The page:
Sessions Retreats, but Doesn’t Surrender, on Sanctuary Cities
Yesterday, AG Sessions issued his official interpretation of the executive order President Trump issued in January regarding sanctuary cities. The interpretation is notable for its narrowness. But ultimately, the memorandum is more of a retreat than a surrender.
President Trump Shouldn't Be Impeached If He Hasn't Committed a Crime
It would be a grave mistake to call for President Trump's impeachment if he hasn't committed a crime. In an era of tit-for-tat partisanship, lowering the impeachment standard to “anything Congress thinks is wrong” is a recipe for dysfunctional government, one in which the House of one party could perpetually threaten to impeach the White House of another.
Ten Minutes of History on: The Constitutionality of Funding HBCUs
President Donald Trump is known for changing his political views after a ten-minute history lesson. In this continuing feature, I encourage the president to take a few minutes to learn about the historical background of things he says. This first edition, on his signing statement regarding HBCUs, concerns one of his favorite historical topics: A nineteenth-century general who saw the Civil War coming, was angry, and did something about it.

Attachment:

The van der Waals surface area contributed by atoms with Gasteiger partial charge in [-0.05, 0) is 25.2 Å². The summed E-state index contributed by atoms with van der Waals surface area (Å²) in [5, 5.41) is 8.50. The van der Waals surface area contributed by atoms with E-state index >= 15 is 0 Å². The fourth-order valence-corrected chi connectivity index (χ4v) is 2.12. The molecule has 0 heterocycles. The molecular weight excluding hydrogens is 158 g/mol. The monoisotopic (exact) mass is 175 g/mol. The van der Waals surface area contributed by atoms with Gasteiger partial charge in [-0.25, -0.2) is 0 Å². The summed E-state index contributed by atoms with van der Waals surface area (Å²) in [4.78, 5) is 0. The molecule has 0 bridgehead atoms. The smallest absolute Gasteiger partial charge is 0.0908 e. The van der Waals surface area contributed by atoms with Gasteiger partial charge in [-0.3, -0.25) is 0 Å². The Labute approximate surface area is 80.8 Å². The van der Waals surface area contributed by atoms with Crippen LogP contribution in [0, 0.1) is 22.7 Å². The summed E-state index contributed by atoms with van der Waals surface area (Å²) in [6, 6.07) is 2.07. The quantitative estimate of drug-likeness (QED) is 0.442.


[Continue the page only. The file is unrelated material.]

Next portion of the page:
It Was Legal for the President to Fire Comey. That’s the Problem.
It’s already too late in the day to trust the executive branch to police itself. That lack of trust should extend to a special prosecutor, independent counsel, or whatever other nice terms you want to call it. At this point, only Congress can credibly investigate the President.
Can President Trump Rewrite the Past?
In an executive order last week, President Trump purported to rewrite the text of two of President Obama’s decisions that withdrew millions of acres of the Arctic and Atlantic Oceans from future oil and gas speculation. Today, a group of environmental organizations has argued in court that Trump can’t just pretend the past never happened.
Jared Kushner's New SWAT Team More Like Neighborhood Watch
Trump's son-in-law will lead a new office to "overhaul the federal bureaucracy." But Kushner can't wield real power without crashing into federal anti-nepotism rules. So our new government efficiency czar can't make big decisions himself. Oh, the irony ...